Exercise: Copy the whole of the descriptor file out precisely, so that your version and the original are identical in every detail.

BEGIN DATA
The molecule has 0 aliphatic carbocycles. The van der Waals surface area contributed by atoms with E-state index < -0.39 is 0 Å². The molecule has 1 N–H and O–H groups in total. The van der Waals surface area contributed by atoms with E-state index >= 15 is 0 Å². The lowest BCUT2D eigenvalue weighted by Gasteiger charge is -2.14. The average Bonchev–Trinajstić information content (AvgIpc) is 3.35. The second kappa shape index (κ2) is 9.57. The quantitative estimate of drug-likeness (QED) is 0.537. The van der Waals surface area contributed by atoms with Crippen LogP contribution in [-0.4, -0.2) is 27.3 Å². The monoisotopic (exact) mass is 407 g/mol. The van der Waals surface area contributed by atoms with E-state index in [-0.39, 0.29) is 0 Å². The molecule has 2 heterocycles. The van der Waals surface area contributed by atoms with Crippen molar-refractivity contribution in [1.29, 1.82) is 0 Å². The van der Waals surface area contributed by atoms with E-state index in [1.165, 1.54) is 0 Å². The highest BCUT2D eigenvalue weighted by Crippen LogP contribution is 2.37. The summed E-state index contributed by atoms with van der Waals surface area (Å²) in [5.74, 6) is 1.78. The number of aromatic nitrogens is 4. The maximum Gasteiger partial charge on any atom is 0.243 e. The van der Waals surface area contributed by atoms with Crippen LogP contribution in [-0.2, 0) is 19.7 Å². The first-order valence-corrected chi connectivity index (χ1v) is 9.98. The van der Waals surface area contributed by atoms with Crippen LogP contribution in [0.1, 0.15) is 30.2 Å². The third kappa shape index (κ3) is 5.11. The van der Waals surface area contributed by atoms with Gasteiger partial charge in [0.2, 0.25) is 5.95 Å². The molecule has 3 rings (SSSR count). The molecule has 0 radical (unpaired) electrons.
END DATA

The molecule has 0 aliphatic carbocycles. The van der Waals surface area contributed by atoms with E-state index < -0.39 is 0 Å². The molecule has 1 N–H and O–H groups in total. The van der Waals surface area contributed by atoms with E-state index >= 15 is 0 Å². The lowest BCUT2D eigenvalue weighted by Gasteiger charge is -2.14. The average Bonchev–Trinajstić information content (AvgIpc) is 3.35. The second kappa shape index (κ2) is 9.57. The quantitative estimate of drug-likeness (QED) is 0.537. The van der Waals surface area contributed by atoms with Crippen LogP contribution in [-0.4, -0.2) is 27.3 Å². The monoisotopic (exact) mass is 407 g/mol. The van der Waals surface area contributed by atoms with E-state index in [-0.39, 0.29) is 0 Å². The molecule has 2 heterocycles. The van der Waals surface area contributed by atoms with Crippen molar-refractivity contribution in [1.29, 1.82) is 0 Å². The van der Waals surface area contributed by atoms with E-state index in [1.165, 1.54) is 0 Å². The highest BCUT2D eigenvalue weighted by Crippen LogP contribution is 2.37. The summed E-state index contributed by atoms with van der Waals surface area (Å²) in [5.74, 6) is 1.78. The number of aromatic nitrogens is 4. The maximum Gasteiger partial charge on any atom is 0.243 e. The van der Waals surface area contributed by atoms with Crippen LogP contribution in [-0.2, 0) is 19.7 Å². The first-order valence-corrected chi connectivity index (χ1v) is 9.98. The van der Waals surface area contributed by atoms with Crippen LogP contribution in [0.1, 0.15) is 30.2 Å². The third kappa shape index (κ3) is 5.11. The van der Waals surface area contributed by atoms with Gasteiger partial charge in [0.2, 0.25) is 5.95 Å². The molecule has 3 rings (SSSR count). The molecule has 0 radical (unpaired) electrons.